Home truths

Could the types of materials we use in our home have an impact on the billions of microorganisms that exist there? A first-of-its-kind study aims to find out.

Sonya Scott grew up on a sheep and beef farm in the Waikato. She worked as a rousey with her dad in the shearing sheds and wore thick woollen jerseys that were knitted by her mum. Now, as a senior scientist at AgResearch, she’s still working with wool, whether it’s researching the benefits of the protein keratin, the main component of wool, for use in cosmetics and wound care, or, most recently, studying the impact woollen and synthetic materials have on a home’s microbiome.

A microbiome is the group of microorganisms in a specific environment, including bacteria, viruses, fungi and other single-celled organisms. Scott has studied wool’s effect on the skin microbiome, but as part of a collaboration between AgResearch and the Campaign for Wool New Zealand, an industry group looking to promote the benefits of the natural fibre, that research has been extended to the home.

“We were asked to come up with some novel research ideas and we said, ‘What happens at home when it comes to wool versus synthetic?’ So we designed a robust experiment to test whether we can see any difference between the microbiomes.”

The experiment involved putting both wool and synthetic carpets and pillows in the homes of 20 volunteers. Some had kids, some had pets, so each house was different, but each material was exposed to the same conditions. That meant the team of researchers in Lincoln and Palmerston North was able to make a direct comparison.

The data has been collected and, after the DNA and metabolites—small molecules that the microorganisms leave behind—have been analysed, the results will be announced in the next few months.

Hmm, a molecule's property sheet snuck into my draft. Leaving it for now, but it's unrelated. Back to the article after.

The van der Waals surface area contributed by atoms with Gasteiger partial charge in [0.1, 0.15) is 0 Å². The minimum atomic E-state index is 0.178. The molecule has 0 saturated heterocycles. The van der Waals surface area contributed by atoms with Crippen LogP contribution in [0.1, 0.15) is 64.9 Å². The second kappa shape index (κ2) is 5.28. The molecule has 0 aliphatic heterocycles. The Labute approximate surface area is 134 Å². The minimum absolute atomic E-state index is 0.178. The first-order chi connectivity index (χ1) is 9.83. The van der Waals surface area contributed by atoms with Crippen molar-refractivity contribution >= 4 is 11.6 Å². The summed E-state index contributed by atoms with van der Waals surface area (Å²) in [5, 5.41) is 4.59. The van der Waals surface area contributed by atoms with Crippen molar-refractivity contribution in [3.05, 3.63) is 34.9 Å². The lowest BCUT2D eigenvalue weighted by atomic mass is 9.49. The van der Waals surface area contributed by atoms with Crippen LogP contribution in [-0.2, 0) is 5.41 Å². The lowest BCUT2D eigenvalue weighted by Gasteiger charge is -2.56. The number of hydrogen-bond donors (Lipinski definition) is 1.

The microbiome within wool may be better for human health than synthetic fibres, says AgResearch’s Sonya Scott.

The hypothesis is that the microbiome in the wool will promote human health and be better for home occupiers than plastic. If this is the case, it leads to new questions about the reasons for the difference and what those potential health benefits are. “And it’s a good way to get out of cleaning the house quite as often,” Scott laughs. “Fingers crossed.”

Hospitals are understandably wary of the microbiome, and cleaning products claim to offer germ-free environments, but that’s not possible in a home or on your own body—nor is it advisable. Nature abhors a vacuum, so “when there’s a gap, something moves in to fill it”, says Scott. A healthy microbiome is not about getting rid of everything, it’s about finding the right balance, and her own research suggests that natural materials are more likely to strike that balance.

Tom O’Sullivan, chairman of the Campaign for Wool NZ, says wool has a range of properties that make it more suitable for use in the home, such as moisture, toxin and odour absorption, temperature regulation and fire retardancy. It’s also biodegradable, so there are no microplastics breaking off, floating into the air and potentially being breathed in.

O’Sullivan says merino has become a popular fibre for clothing, but it uses ‘fine wool’ and this research is part of an effort by the industry to create more demand for ‘strong wool’ by proving its benefits to conscientious consumers around the globe who are looking for more natural solutions in the home—whether for mattresses, carpets, curtains, pillows or insulation.

Wool has a range of properties that make it more suitable for use in the home, such as moisture, toxin and odour absorption, temperature regulation and fire retardancy. Credit: Wright Wool

“There’s this whole movement of, ‘What have we done to the planet with all this plastic? What can we do to reverse this?’,” says Scott. “Wool is an incredible material and it’s got so many amazing properties. It’s a no-brainer, really.”

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